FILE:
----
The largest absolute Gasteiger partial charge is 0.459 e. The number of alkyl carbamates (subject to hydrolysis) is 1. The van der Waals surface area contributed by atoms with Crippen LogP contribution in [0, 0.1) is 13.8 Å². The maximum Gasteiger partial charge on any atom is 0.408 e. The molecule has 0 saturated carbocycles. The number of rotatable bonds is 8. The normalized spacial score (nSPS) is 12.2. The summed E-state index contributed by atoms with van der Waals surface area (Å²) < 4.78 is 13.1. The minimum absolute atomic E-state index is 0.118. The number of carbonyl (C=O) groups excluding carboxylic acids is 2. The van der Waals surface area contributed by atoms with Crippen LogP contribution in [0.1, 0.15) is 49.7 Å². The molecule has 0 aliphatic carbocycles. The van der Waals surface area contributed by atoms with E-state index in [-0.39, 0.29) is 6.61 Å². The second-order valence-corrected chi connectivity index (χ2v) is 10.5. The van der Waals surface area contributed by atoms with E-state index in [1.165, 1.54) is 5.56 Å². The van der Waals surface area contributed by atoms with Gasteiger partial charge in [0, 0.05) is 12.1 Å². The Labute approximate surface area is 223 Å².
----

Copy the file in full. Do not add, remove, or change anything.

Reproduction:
The largest absolute Gasteiger partial charge is 0.459 e. The number of alkyl carbamates (subject to hydrolysis) is 1. The van der Waals surface area contributed by atoms with Crippen LogP contribution in [0, 0.1) is 13.8 Å². The maximum Gasteiger partial charge on any atom is 0.408 e. The molecule has 0 saturated carbocycles. The number of rotatable bonds is 8. The normalized spacial score (nSPS) is 12.2. The summed E-state index contributed by atoms with van der Waals surface area (Å²) < 4.78 is 13.1. The minimum absolute atomic E-state index is 0.118. The number of carbonyl (C=O) groups excluding carboxylic acids is 2. The van der Waals surface area contributed by atoms with Crippen LogP contribution in [0.1, 0.15) is 49.7 Å². The molecule has 0 aliphatic carbocycles. The van der Waals surface area contributed by atoms with E-state index in [-0.39, 0.29) is 6.61 Å². The second-order valence-corrected chi connectivity index (χ2v) is 10.5. The van der Waals surface area contributed by atoms with E-state index in [1.165, 1.54) is 5.56 Å². The van der Waals surface area contributed by atoms with Gasteiger partial charge in [0, 0.05) is 12.1 Å². The Labute approximate surface area is 223 Å².